The following is a news release from Voices for Alabama's Children.
2010 KIDS COUNT Data Book: Report Shows Progress and Challenges for Alabama's Children
Montgomery, Alabama---According to the 2010 KIDS COUNT Data Book released today by the Annie E. Casey Foundation, child well-being in Alabama has shown improvement in three areas: teen birth rate, child death rate and the percent of teens not in school and not high school graduates.
Among the 50 states, Alabama ranked in the bottom ten on four of ten indicators, a large improvement from years past when Alabama fell into the bottom ten on as many as nine indicators. The 2010 KIDS COUNT Data Book ranked Alabama 49th in the infant mortality rate; 48th in the percentage of low birth-weight babies; 45th in the teen death rate; and 43rd in the percentage of children in single-parent families.
Overall, the 2010 KIDS COUNT Data Book ranks Alabama 47th. The latest and most complete numbers used in this year's Data Book are from 2007 and 2008.
"This report shows both progress and challenges. We have made positive strides in several areas, however, the data in the report do not yet reflect how the Great Recession has impacted children in our state," said Linda Tilly, executive director of VOICES for Alabama's Children. "The good news still remains that relative to other states, Alabama compares more favorably than we have in past years."
The report shows the child poverty rate has fallen from the previous year's level, but remains high. Between 2007 and 2008, the percentage of Alabama children living in poverty fell from 24 percent to 22 percent—although it remains higher than its 2000 rate. A family of two adults and two children were considered poor if their income in 2008 fell below $21,834. The state's child poverty rate remains higher than the national rate of 18 percent.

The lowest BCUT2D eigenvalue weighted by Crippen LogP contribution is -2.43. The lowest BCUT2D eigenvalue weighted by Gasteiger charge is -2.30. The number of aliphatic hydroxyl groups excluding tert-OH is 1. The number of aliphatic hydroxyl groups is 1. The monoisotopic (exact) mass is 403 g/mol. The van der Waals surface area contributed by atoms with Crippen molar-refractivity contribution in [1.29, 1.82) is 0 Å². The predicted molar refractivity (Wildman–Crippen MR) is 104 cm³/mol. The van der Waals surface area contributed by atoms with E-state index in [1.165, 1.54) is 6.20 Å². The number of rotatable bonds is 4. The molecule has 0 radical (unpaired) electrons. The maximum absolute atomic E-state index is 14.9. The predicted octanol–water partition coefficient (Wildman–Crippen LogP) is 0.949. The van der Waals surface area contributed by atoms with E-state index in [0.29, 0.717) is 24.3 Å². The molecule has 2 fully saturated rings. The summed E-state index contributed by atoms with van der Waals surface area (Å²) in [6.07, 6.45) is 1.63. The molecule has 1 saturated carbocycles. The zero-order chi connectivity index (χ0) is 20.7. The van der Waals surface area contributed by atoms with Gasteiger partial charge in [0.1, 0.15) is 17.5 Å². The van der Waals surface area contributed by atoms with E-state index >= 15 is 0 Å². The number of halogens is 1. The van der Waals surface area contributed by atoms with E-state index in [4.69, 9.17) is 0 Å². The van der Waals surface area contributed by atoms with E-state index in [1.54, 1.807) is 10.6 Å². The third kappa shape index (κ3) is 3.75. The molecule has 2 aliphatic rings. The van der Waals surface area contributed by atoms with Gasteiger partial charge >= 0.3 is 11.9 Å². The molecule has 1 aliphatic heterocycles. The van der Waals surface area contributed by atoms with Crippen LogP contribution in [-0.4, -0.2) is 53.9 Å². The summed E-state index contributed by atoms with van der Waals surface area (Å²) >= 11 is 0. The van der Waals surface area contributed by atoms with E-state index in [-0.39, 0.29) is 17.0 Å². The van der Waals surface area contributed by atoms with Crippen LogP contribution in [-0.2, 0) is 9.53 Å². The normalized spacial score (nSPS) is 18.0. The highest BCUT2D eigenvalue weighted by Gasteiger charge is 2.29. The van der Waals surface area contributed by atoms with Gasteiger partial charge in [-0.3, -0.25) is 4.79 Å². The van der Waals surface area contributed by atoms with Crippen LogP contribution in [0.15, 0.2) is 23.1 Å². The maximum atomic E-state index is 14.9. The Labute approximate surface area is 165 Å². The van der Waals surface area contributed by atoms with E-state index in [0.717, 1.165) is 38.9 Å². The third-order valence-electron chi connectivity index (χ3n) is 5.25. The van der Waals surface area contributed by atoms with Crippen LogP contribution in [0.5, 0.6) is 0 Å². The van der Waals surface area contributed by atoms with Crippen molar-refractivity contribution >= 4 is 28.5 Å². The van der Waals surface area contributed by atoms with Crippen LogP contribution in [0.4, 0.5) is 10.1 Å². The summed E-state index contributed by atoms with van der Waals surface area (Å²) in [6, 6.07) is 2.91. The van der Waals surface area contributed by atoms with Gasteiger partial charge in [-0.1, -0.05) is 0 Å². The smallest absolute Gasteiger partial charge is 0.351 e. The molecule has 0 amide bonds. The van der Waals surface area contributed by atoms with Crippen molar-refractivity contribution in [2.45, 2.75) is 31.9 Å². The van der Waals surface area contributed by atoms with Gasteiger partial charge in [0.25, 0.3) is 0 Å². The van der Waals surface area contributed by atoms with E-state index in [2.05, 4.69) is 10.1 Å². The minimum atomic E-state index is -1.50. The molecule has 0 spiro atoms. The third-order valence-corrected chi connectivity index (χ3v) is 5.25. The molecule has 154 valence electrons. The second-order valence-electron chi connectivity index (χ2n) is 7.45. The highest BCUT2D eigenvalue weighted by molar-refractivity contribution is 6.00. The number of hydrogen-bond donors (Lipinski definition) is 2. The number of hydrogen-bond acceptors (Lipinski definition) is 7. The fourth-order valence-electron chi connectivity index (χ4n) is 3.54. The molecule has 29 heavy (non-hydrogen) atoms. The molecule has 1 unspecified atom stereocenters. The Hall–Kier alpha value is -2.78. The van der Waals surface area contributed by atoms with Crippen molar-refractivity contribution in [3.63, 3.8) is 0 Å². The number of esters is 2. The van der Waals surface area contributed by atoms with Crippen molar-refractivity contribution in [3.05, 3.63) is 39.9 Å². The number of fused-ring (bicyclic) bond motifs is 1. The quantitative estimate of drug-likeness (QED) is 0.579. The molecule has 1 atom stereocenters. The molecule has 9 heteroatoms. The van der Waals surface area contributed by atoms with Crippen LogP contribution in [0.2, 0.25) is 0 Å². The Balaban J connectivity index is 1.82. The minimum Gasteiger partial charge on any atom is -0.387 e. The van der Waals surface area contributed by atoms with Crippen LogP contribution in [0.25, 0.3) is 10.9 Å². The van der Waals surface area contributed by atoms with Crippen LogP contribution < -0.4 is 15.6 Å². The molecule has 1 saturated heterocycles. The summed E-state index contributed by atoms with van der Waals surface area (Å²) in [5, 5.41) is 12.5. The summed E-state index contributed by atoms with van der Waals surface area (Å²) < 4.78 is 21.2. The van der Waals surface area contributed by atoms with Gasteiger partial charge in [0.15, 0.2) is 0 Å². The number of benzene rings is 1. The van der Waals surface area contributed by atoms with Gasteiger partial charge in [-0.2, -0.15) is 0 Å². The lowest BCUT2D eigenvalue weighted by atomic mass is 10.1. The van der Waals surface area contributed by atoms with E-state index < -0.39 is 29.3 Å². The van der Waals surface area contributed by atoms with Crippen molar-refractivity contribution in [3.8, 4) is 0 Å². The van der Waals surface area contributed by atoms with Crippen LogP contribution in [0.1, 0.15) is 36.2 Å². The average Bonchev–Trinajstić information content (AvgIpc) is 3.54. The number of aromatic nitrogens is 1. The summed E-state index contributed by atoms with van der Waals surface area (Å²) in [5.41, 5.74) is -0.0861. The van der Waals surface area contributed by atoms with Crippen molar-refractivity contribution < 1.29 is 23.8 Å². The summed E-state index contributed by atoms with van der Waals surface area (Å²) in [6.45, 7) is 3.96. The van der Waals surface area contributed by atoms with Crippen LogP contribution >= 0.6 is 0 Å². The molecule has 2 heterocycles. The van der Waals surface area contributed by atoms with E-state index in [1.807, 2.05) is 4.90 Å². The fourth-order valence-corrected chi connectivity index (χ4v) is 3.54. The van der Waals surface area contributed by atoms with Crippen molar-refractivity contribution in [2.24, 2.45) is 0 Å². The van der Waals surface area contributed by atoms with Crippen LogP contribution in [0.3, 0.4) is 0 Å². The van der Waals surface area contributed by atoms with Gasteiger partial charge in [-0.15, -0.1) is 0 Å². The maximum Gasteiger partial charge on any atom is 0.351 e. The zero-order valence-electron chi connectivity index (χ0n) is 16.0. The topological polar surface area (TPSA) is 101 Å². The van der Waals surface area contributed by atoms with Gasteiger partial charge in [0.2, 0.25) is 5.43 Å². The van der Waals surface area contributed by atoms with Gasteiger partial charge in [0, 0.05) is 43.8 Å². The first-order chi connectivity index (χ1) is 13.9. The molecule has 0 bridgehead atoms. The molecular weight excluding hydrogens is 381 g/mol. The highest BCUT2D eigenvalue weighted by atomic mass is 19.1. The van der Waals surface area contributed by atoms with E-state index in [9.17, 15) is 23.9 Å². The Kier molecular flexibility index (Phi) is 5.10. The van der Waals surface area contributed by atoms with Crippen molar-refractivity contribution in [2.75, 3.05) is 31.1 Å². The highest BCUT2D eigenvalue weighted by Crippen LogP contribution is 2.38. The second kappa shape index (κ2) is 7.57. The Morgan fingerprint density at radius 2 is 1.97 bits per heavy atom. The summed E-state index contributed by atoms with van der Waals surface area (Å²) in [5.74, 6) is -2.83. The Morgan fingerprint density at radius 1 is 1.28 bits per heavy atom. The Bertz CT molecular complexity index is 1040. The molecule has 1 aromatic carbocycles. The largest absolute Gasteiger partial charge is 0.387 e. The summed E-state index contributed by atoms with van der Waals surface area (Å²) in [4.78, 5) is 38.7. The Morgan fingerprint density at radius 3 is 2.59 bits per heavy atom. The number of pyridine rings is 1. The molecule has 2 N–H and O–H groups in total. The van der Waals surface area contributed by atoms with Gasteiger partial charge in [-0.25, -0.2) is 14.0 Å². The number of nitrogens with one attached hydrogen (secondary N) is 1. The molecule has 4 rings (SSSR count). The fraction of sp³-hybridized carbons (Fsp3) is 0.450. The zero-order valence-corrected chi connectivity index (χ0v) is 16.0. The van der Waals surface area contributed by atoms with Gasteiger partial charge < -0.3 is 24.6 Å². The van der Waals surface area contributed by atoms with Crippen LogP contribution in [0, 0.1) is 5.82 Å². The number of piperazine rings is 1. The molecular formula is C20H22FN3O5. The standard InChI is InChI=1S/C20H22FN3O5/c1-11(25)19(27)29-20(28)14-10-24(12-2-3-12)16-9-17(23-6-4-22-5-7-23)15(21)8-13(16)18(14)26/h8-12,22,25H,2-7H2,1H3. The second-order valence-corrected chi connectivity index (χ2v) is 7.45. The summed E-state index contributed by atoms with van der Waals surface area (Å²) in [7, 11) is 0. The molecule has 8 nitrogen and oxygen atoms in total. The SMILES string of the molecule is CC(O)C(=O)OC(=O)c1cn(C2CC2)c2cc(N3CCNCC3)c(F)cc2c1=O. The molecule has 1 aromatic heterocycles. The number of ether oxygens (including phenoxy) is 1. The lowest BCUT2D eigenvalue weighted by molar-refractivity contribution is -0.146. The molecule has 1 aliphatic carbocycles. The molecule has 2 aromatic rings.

The percent of low birth-weight babies continues reversal from earlier years. Although the percentage of low birth-weight babies in Alabama remains higher than it was in 2000, it has declined slightly in recent years.
The teen birth rate did not change from previous year's level. After steadily declining since 2000, the birth rate for teens age 15 to 19 in Alabama did not change between 2006 and 2007.
Children do well when their parents have opportunities and are employed in good paying jobs. Tilly says she is pleased to see that the percentage of children living in poverty has dropped from the previous year's level. However, she is concerned that the state's current high unemployment rate will negate the progress made.
"While we don't know how the current economic climate will affect child poverty numbers and other KIDS COUNT indicators, we do know our policy makers need to act now to ensure that programs like child health insurance, high quality pre-k, child advocacy centers, and child abuse and neglect prevent programs are well funded and available," said Tilly.
"As we consider which candidates we will support in this election year, we need to select those who understand that what we do for Alabama's children now, especially young children, will dramatically impact the economic vitality of our state as they become adult workers and consumers. We need leaders with a vision that extends beyond four years," said Tilly.
The 21st annual Data Book is complemented by the expanded KIDS COUNT Data Center, which contains hundreds of measures of child well-being and allows users to create maps and graphs of the data at the national, state, county, and city level. To access information for Alabama go to http://datacenter.kidscount.org/al.